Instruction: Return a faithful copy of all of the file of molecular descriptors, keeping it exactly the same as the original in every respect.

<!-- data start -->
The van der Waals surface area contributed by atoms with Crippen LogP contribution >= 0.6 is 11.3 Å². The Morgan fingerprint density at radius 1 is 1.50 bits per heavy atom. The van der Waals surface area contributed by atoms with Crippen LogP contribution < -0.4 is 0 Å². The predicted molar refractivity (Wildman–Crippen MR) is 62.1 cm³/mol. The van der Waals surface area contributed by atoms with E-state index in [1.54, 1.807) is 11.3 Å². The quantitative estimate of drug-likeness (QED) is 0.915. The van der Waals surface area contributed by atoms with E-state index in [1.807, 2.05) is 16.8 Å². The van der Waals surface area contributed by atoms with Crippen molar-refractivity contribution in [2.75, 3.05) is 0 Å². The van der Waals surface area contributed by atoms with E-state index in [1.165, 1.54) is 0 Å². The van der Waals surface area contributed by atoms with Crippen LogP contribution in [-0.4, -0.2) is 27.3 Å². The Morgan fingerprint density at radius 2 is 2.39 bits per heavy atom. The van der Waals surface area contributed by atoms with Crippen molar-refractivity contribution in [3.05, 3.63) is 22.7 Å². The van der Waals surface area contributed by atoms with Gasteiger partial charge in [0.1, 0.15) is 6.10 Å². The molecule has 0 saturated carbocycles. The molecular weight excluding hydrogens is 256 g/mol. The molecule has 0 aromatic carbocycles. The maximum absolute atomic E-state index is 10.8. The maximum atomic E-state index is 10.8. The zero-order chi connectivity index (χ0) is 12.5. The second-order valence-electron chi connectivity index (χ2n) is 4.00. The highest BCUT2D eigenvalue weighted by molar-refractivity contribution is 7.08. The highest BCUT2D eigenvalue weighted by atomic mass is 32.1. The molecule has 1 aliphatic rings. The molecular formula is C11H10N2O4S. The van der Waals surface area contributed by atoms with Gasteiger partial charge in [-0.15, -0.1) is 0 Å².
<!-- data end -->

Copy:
The van der Waals surface area contributed by atoms with Crippen LogP contribution >= 0.6 is 11.3 Å². The Morgan fingerprint density at radius 1 is 1.50 bits per heavy atom. The van der Waals surface area contributed by atoms with Crippen LogP contribution < -0.4 is 0 Å². The predicted molar refractivity (Wildman–Crippen MR) is 62.1 cm³/mol. The van der Waals surface area contributed by atoms with E-state index in [1.54, 1.807) is 11.3 Å². The quantitative estimate of drug-likeness (QED) is 0.915. The van der Waals surface area contributed by atoms with E-state index in [1.807, 2.05) is 16.8 Å². The van der Waals surface area contributed by atoms with Crippen molar-refractivity contribution in [2.75, 3.05) is 0 Å². The van der Waals surface area contributed by atoms with E-state index in [1.165, 1.54) is 0 Å². The van der Waals surface area contributed by atoms with Crippen LogP contribution in [-0.4, -0.2) is 27.3 Å². The Morgan fingerprint density at radius 2 is 2.39 bits per heavy atom. The van der Waals surface area contributed by atoms with Crippen molar-refractivity contribution in [3.05, 3.63) is 22.7 Å². The van der Waals surface area contributed by atoms with Gasteiger partial charge in [0.1, 0.15) is 6.10 Å². The molecule has 0 saturated carbocycles. The molecular weight excluding hydrogens is 256 g/mol. The molecule has 0 aromatic carbocycles. The maximum absolute atomic E-state index is 10.8. The maximum atomic E-state index is 10.8. The zero-order chi connectivity index (χ0) is 12.5. The second-order valence-electron chi connectivity index (χ2n) is 4.00. The highest BCUT2D eigenvalue weighted by molar-refractivity contribution is 7.08. The highest BCUT2D eigenvalue weighted by atomic mass is 32.1. The molecule has 1 aliphatic rings. The molecular formula is C11H10N2O4S. The van der Waals surface area contributed by atoms with Gasteiger partial charge in [-0.15, -0.1) is 0 Å².